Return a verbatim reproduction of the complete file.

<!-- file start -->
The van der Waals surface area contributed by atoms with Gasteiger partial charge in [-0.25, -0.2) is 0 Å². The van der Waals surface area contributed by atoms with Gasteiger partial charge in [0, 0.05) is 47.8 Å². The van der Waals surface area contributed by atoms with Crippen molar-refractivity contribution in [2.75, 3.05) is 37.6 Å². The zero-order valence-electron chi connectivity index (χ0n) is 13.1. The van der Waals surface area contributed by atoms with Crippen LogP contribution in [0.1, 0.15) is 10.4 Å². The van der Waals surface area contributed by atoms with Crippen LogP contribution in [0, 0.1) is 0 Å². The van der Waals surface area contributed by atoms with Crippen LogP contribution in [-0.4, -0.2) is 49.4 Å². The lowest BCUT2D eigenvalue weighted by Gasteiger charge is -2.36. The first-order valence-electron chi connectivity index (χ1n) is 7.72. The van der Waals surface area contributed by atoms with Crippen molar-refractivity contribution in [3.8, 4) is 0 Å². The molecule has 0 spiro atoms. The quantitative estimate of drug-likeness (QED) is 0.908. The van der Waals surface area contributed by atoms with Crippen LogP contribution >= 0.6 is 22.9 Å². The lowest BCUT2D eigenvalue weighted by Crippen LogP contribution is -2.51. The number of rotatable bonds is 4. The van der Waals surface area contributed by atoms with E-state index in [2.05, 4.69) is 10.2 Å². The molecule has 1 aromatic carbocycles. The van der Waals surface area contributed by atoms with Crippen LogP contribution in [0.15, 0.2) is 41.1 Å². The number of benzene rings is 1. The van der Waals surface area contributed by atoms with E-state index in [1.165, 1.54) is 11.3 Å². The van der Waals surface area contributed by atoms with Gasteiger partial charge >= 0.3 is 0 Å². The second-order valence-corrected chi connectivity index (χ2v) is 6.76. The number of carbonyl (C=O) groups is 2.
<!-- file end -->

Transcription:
The van der Waals surface area contributed by atoms with Gasteiger partial charge in [-0.25, -0.2) is 0 Å². The van der Waals surface area contributed by atoms with Gasteiger partial charge in [0, 0.05) is 47.8 Å². The van der Waals surface area contributed by atoms with Crippen molar-refractivity contribution in [2.75, 3.05) is 37.6 Å². The zero-order valence-electron chi connectivity index (χ0n) is 13.1. The van der Waals surface area contributed by atoms with Crippen LogP contribution in [0.1, 0.15) is 10.4 Å². The van der Waals surface area contributed by atoms with Crippen LogP contribution in [0, 0.1) is 0 Å². The van der Waals surface area contributed by atoms with Crippen LogP contribution in [-0.4, -0.2) is 49.4 Å². The lowest BCUT2D eigenvalue weighted by Gasteiger charge is -2.36. The first-order valence-electron chi connectivity index (χ1n) is 7.72. The van der Waals surface area contributed by atoms with Crippen molar-refractivity contribution in [3.8, 4) is 0 Å². The molecule has 0 spiro atoms. The quantitative estimate of drug-likeness (QED) is 0.908. The van der Waals surface area contributed by atoms with Crippen LogP contribution >= 0.6 is 22.9 Å². The lowest BCUT2D eigenvalue weighted by Crippen LogP contribution is -2.51. The number of rotatable bonds is 4. The van der Waals surface area contributed by atoms with E-state index in [2.05, 4.69) is 10.2 Å². The molecule has 1 aromatic carbocycles. The van der Waals surface area contributed by atoms with Crippen LogP contribution in [0.15, 0.2) is 41.1 Å². The number of benzene rings is 1. The van der Waals surface area contributed by atoms with E-state index in [1.165, 1.54) is 11.3 Å². The van der Waals surface area contributed by atoms with Gasteiger partial charge >= 0.3 is 0 Å². The second-order valence-corrected chi connectivity index (χ2v) is 6.76. The number of carbonyl (C=O) groups is 2.